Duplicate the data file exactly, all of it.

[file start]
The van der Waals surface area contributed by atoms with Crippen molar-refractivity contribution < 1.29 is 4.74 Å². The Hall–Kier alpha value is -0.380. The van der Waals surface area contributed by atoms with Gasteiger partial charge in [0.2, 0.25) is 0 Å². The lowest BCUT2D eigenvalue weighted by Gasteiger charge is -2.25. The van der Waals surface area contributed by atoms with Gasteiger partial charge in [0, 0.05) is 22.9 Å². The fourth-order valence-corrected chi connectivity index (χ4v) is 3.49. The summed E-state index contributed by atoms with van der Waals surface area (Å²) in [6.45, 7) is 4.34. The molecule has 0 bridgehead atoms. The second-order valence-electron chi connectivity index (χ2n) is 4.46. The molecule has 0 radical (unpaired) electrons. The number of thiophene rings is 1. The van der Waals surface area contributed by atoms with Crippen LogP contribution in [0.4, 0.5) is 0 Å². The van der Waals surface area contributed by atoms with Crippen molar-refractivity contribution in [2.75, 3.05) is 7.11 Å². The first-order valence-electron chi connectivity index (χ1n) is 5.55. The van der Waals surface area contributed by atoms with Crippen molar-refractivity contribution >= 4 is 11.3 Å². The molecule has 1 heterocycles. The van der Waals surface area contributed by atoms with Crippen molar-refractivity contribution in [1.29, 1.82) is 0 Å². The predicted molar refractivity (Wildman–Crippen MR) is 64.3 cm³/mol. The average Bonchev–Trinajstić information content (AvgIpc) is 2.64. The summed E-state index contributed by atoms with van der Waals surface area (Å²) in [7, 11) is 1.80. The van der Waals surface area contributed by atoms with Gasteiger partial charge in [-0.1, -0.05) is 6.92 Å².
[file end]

The van der Waals surface area contributed by atoms with Crippen molar-refractivity contribution < 1.29 is 4.74 Å². The Hall–Kier alpha value is -0.380. The van der Waals surface area contributed by atoms with Gasteiger partial charge in [0.2, 0.25) is 0 Å². The lowest BCUT2D eigenvalue weighted by Gasteiger charge is -2.25. The van der Waals surface area contributed by atoms with Gasteiger partial charge in [0, 0.05) is 22.9 Å². The fourth-order valence-corrected chi connectivity index (χ4v) is 3.49. The summed E-state index contributed by atoms with van der Waals surface area (Å²) in [6.45, 7) is 4.34. The molecule has 0 bridgehead atoms. The second-order valence-electron chi connectivity index (χ2n) is 4.46. The molecule has 0 radical (unpaired) electrons. The number of thiophene rings is 1. The van der Waals surface area contributed by atoms with Crippen LogP contribution in [0.4, 0.5) is 0 Å². The van der Waals surface area contributed by atoms with Crippen molar-refractivity contribution in [2.75, 3.05) is 7.11 Å². The first-order valence-electron chi connectivity index (χ1n) is 5.55. The van der Waals surface area contributed by atoms with Crippen molar-refractivity contribution >= 4 is 11.3 Å². The molecule has 1 heterocycles. The van der Waals surface area contributed by atoms with Crippen molar-refractivity contribution in [1.29, 1.82) is 0 Å². The predicted molar refractivity (Wildman–Crippen MR) is 64.3 cm³/mol. The average Bonchev–Trinajstić information content (AvgIpc) is 2.64. The summed E-state index contributed by atoms with van der Waals surface area (Å²) in [7, 11) is 1.80. The van der Waals surface area contributed by atoms with Gasteiger partial charge in [-0.1, -0.05) is 6.92 Å².